- The Washington Times - Thursday, February 1, 2007

In the race

Comedian Al Franken has decided to run for the U.S. Senate in Minnesota in 2008, challenging incumbent Republican Sen. Norm Coleman, a senior Democratic official told the Associated Press.

The official, who requested anonymity because Mr. Franken has not made an announcement, said the comedian and former star of NBC’s “Saturday Night Live” told her of his decision recently, AP reports.

Andy Barr, the political director of Mr. Franken’s Midwest Values Political Action Committee, declined to comment.

Mr. Franken has been calling members of the Minnesota congressional delegation to get their input on a run, and he announced this week that he would leave his show on Air America Radio on Feb. 14. He told listeners that he would make a decision on the race soon.

A blank screen

Barack Obama’s book ‘The Audacity of Hope’ is well into its fourth month on the bestseller list, and even a professional sourpuss (not that I know any) can see why,” Andrew Ferguson writes at www.bloomberg.com.

” ‘I am new enough on the national political scene,’ he writes in the book’s prologue, ‘to serve as a blank screen on which people of vastly different political stripes project their own views.’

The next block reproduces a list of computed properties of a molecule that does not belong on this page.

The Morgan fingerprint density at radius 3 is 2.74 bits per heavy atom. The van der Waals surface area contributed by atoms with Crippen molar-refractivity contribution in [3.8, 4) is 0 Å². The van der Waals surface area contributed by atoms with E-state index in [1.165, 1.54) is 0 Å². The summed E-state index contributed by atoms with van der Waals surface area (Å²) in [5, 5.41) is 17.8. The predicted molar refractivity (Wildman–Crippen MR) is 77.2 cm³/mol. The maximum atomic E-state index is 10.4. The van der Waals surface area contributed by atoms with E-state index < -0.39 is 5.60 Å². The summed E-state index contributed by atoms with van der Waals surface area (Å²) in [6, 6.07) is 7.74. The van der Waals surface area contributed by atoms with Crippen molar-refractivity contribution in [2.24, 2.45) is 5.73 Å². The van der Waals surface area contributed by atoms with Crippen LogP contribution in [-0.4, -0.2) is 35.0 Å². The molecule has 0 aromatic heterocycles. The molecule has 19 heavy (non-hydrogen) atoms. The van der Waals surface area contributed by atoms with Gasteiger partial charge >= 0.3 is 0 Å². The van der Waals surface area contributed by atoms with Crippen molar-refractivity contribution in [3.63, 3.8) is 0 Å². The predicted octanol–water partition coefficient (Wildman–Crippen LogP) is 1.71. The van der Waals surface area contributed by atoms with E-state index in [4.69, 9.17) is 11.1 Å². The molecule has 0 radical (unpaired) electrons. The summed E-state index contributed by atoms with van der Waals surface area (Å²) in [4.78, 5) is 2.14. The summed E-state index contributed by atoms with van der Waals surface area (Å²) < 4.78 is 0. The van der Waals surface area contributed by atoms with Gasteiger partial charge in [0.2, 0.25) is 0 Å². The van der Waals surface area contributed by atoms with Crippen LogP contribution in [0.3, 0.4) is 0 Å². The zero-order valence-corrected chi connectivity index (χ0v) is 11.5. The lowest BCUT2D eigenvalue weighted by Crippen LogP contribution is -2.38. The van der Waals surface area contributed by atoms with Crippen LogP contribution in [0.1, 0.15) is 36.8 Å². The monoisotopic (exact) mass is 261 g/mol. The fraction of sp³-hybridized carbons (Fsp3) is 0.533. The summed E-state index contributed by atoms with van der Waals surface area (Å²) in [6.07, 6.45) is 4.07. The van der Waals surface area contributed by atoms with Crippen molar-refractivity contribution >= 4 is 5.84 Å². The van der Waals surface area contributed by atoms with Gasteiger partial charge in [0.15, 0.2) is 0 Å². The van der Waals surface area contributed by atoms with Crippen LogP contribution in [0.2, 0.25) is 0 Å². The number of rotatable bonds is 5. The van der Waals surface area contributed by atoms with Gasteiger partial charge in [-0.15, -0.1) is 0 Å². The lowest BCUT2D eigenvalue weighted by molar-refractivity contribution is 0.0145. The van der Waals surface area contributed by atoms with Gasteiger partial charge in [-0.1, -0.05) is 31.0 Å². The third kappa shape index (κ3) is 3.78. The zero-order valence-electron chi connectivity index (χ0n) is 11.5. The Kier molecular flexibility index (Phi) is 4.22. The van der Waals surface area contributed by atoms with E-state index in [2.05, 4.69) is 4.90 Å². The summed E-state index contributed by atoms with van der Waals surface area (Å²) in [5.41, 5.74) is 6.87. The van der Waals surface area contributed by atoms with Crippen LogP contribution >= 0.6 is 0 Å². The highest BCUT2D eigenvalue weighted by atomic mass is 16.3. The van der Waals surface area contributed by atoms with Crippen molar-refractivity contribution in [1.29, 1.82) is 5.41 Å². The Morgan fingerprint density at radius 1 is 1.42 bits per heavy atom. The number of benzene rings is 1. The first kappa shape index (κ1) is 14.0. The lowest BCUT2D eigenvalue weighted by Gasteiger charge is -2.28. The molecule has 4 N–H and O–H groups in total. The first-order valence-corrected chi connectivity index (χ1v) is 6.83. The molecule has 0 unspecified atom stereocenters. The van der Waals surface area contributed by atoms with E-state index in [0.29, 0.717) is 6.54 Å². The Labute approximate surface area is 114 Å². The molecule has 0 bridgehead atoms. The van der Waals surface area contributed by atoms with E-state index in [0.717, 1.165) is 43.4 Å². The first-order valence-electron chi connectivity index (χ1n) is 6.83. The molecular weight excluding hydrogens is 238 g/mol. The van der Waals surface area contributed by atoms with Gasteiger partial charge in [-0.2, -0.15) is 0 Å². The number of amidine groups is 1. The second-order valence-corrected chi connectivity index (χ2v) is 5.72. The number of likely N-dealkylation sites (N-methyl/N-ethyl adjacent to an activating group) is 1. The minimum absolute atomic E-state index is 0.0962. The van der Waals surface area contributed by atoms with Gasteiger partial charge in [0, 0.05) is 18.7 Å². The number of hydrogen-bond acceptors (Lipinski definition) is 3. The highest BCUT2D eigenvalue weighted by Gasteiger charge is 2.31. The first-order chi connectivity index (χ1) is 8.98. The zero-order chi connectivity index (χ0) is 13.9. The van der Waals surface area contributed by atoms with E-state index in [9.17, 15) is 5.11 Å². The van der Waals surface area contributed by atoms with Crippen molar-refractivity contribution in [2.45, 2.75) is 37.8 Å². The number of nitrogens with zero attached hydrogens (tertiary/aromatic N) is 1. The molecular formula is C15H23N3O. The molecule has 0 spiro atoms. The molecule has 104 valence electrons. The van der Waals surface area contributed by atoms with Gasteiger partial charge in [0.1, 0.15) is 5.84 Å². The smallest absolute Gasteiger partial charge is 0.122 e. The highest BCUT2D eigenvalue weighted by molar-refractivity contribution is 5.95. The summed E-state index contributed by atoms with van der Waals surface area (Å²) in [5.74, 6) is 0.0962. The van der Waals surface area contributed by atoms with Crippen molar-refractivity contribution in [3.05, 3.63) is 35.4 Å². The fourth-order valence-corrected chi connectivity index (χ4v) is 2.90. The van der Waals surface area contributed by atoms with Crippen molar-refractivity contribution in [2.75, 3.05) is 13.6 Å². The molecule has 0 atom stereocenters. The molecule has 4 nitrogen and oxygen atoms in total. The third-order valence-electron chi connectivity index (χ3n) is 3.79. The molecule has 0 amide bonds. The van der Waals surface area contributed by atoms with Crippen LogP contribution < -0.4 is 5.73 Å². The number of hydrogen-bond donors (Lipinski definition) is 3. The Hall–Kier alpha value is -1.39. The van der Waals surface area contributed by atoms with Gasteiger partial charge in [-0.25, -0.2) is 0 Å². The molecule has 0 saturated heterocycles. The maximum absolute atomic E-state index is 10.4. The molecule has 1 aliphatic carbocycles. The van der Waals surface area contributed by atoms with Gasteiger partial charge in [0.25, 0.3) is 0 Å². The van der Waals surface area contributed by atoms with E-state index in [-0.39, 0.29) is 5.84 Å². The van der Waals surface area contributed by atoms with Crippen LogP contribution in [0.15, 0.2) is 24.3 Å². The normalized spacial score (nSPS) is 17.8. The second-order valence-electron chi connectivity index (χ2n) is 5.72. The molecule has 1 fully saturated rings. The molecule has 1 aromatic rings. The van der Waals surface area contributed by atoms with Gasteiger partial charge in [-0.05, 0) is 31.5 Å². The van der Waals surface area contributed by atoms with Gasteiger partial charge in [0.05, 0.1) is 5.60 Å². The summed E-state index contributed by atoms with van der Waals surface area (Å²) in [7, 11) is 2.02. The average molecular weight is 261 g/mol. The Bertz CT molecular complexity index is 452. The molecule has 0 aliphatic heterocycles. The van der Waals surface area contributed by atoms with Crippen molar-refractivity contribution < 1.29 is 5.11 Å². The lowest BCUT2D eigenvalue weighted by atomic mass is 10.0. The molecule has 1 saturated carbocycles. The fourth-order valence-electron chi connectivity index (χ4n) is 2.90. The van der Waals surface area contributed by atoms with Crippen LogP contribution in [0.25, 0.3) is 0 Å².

“Never mind the mixed metaphor about striped people projecting on screens (a rare infelicity from such a graceful writer). The statement is the purest Obama, the kind of sentiment that people seldom get from a career politician: knowing, self-aware, candid, vivid in its expression and — most amazing of all — true.

” ‘The Audacity of Hope,’ in fact, can best be understood as an extended effort on the part of the first-term Illinois senator to keep that screen as blank as possible,” Mr. Ferguson said.

“He’s been so successful that already some of his would-be supporters are expressing frustration at their inability to pin Obama down on their favorite causes. The journalist Joe Klein wrote in Time magazine that he ‘counted no fewer than fifty instances of excruciatingly judicious on-the-one-hand-on-the-other-handedness’ in ‘The Audacity of Hope.’

“Klein has a point: There are times reading Obama’s book when you wonder whether he’s capable of making a statement unadorned by caveats, hedges, qualifications and rhetorical switchbacks. He devotes a chapter to ‘values,’ for example. He’s strongly in favor of them, with reservations.

“It turns out he’s all for ‘self-reliance and independence,’ unless these qualities ‘transform into selfishness and license.’

“He’s totally pro-patriotism, except when it ‘slides into jingoism.’ And religious faith? He’s all for that, too — just don’t let it ‘calcify into self-righteousness.’

“Are we clear now?”

Try, try again

Florida Gov. Charlie Crist said yesterday that he would propose abandoning touch-screen voting machines adopted after the disputed 2000 presidential race and replacing them with devices that provide a paper record.

In response to intense criticism over the 2000 race — when a recount dispute focusing on Florida’s “hanging chads” and inscrutable ballots was resolved by the U.S. Supreme Court — election supervisors in 15 counties spent millions on touch-screen technology, which itself has come under fire.